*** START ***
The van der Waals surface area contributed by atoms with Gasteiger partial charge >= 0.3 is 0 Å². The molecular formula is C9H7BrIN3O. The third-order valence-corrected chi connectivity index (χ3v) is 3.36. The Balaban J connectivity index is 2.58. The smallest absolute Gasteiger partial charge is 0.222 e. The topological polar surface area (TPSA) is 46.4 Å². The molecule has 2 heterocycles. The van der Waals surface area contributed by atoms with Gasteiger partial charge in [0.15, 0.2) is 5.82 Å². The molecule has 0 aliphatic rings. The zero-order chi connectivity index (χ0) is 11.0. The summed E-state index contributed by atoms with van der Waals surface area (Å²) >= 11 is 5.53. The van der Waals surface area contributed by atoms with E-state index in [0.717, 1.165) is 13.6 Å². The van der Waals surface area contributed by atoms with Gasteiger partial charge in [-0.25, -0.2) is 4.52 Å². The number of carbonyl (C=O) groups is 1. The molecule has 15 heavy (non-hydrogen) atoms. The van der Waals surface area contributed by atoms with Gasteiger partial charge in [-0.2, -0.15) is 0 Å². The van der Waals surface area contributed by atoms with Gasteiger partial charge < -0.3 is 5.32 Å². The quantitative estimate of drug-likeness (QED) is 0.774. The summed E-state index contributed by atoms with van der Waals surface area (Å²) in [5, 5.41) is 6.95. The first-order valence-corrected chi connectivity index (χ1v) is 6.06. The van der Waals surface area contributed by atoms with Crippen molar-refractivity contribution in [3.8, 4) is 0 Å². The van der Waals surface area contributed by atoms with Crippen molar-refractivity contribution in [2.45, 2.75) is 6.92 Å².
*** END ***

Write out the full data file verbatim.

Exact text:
The van der Waals surface area contributed by atoms with Gasteiger partial charge >= 0.3 is 0 Å². The molecular formula is C9H7BrIN3O. The third-order valence-corrected chi connectivity index (χ3v) is 3.36. The Balaban J connectivity index is 2.58. The smallest absolute Gasteiger partial charge is 0.222 e. The topological polar surface area (TPSA) is 46.4 Å². The molecule has 2 heterocycles. The van der Waals surface area contributed by atoms with Gasteiger partial charge in [0.15, 0.2) is 5.82 Å². The molecule has 0 aliphatic rings. The zero-order chi connectivity index (χ0) is 11.0. The summed E-state index contributed by atoms with van der Waals surface area (Å²) >= 11 is 5.53. The van der Waals surface area contributed by atoms with E-state index in [0.717, 1.165) is 13.6 Å². The van der Waals surface area contributed by atoms with Gasteiger partial charge in [-0.25, -0.2) is 4.52 Å². The number of carbonyl (C=O) groups is 1. The molecule has 15 heavy (non-hydrogen) atoms. The van der Waals surface area contributed by atoms with Gasteiger partial charge in [-0.2, -0.15) is 0 Å². The van der Waals surface area contributed by atoms with Gasteiger partial charge < -0.3 is 5.32 Å². The quantitative estimate of drug-likeness (QED) is 0.774. The summed E-state index contributed by atoms with van der Waals surface area (Å²) in [5, 5.41) is 6.95. The first-order valence-corrected chi connectivity index (χ1v) is 6.06. The van der Waals surface area contributed by atoms with Crippen molar-refractivity contribution in [3.8, 4) is 0 Å². The van der Waals surface area contributed by atoms with Crippen molar-refractivity contribution in [2.45, 2.75) is 6.92 Å².